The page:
Dónde Votar: Latino Turnout Expected to Surge in Midterms

Actresses and activists Rosario Dawson, Zoe Saldana, Eva Longoria, America Ferrera and Gina Rodriguez march down Calle Ocho during "Latinas en Marcha," an election rally with other Latin American celebrities in Miami on November 4. Getty Images

Actors Eva Longoria, Rosario Dawson, Zoe Saldana, America Ferrera and Gina Rodriguez took to the streets of Miami on Sunday, rallying people to vote ahead of the midterm elections.

The group led hundreds chanting "Si, se puede" ("Yes, we can") as they marched through Little Havana, the city's famed Cuban neighborhood.

"This cause of getting people out to vote is one of the most important things we can do as citizens," Longoria told the Associated Press. "It's our job."

It's not just the Latina celebrities who are politically involved this year. The 2018 midterms have seemingly galvanized Hispanics across the United States, with their enthusiasm outstripping that of all other American adults. That's according to a Sunday Reuters/Ipsos poll.

By Election Day, Google searches for "dónde votar" ("where to vote") surged by more than 3,500 percent.

The National Association of Latino Elected and Appointed Officials (NALEO) is expecting about 7.8 million Latinos to vote, a 15 percent increase on 2014.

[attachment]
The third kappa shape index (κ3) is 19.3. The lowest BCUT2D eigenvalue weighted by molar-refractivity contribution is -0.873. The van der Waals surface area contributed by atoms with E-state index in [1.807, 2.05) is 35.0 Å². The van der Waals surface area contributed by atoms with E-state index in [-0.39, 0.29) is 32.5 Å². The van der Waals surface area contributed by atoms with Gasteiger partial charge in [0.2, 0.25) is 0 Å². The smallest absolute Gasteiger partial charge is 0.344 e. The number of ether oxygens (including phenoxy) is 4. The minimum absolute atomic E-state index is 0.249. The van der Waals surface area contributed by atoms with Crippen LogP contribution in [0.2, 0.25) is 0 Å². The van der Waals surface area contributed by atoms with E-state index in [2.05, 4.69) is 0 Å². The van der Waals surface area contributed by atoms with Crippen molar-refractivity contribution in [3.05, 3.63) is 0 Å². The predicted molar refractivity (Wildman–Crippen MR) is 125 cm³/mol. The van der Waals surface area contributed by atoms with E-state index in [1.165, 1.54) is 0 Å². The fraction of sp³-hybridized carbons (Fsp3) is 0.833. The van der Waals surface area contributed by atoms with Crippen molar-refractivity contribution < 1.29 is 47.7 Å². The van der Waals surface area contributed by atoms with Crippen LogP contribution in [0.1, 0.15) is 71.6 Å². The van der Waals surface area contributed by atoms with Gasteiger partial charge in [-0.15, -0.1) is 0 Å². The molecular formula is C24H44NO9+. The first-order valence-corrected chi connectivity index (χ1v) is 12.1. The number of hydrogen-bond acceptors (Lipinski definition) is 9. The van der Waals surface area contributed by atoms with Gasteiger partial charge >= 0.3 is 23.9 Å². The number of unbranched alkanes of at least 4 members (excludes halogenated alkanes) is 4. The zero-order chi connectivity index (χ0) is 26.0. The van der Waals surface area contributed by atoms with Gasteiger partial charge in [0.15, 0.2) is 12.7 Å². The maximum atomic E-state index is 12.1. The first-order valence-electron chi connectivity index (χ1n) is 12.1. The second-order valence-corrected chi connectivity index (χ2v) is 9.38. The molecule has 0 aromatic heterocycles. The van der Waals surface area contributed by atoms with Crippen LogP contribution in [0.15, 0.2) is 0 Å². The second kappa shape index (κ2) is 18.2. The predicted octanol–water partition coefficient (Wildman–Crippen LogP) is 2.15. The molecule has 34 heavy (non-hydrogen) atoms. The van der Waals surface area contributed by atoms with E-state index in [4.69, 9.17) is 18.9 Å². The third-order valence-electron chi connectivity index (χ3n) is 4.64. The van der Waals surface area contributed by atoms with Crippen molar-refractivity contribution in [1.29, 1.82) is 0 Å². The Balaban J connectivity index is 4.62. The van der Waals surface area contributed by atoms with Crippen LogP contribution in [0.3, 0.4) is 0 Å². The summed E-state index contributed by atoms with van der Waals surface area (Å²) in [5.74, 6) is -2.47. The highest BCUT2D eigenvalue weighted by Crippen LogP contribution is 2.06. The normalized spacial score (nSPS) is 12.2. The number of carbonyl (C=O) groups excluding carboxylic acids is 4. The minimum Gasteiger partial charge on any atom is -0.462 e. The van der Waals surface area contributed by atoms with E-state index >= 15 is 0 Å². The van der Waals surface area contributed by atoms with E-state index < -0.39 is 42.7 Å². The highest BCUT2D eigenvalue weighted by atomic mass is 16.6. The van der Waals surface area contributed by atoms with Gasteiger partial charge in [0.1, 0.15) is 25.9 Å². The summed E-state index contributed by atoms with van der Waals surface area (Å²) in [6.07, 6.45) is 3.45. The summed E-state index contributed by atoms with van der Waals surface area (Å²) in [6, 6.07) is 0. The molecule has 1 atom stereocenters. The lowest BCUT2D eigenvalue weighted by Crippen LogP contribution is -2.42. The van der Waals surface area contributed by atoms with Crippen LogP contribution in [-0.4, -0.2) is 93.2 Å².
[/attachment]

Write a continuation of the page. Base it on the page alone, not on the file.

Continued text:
The Reuters/Ipsos poll also found likely Hispanic voters nearly twice as inclined to support Democrats for the House of Representatives as Republicans in Tuesday's elections, with voter registration groups using Republican President Donald Trump's nationalist, anti-immigrant rhetoric to drive up Latino enthusiasm.

Latinos could play a crucial role in several races, from tight Senate battles in Arizona and Texas to Florida's close Senate and gubernatorial races. In California, the flourishing Latino population has helped put in play some Republican-controlled House districts Democrats hope to flip.

Republican attacks on the Obama administration's Affordable Care Act (ACA) could also play a role in driving up the Latin vote.

Latino households are among the least insured of any ethnic group in the U.S.—but the number of insured households increased with the ACA, reported NBC.

"We've seen a more concerted effort at mobilizing Latinos this election," Victoria DeFrancesco Soto, a political scientist and lecturer at the Lyndon B. Johnson School of Public Affairs in Austin, Texas, told NBC.

"We are not going to wake up Wednesday and say: 'Oh my God, every Latino turned out.' But I think we saw a big push," she added.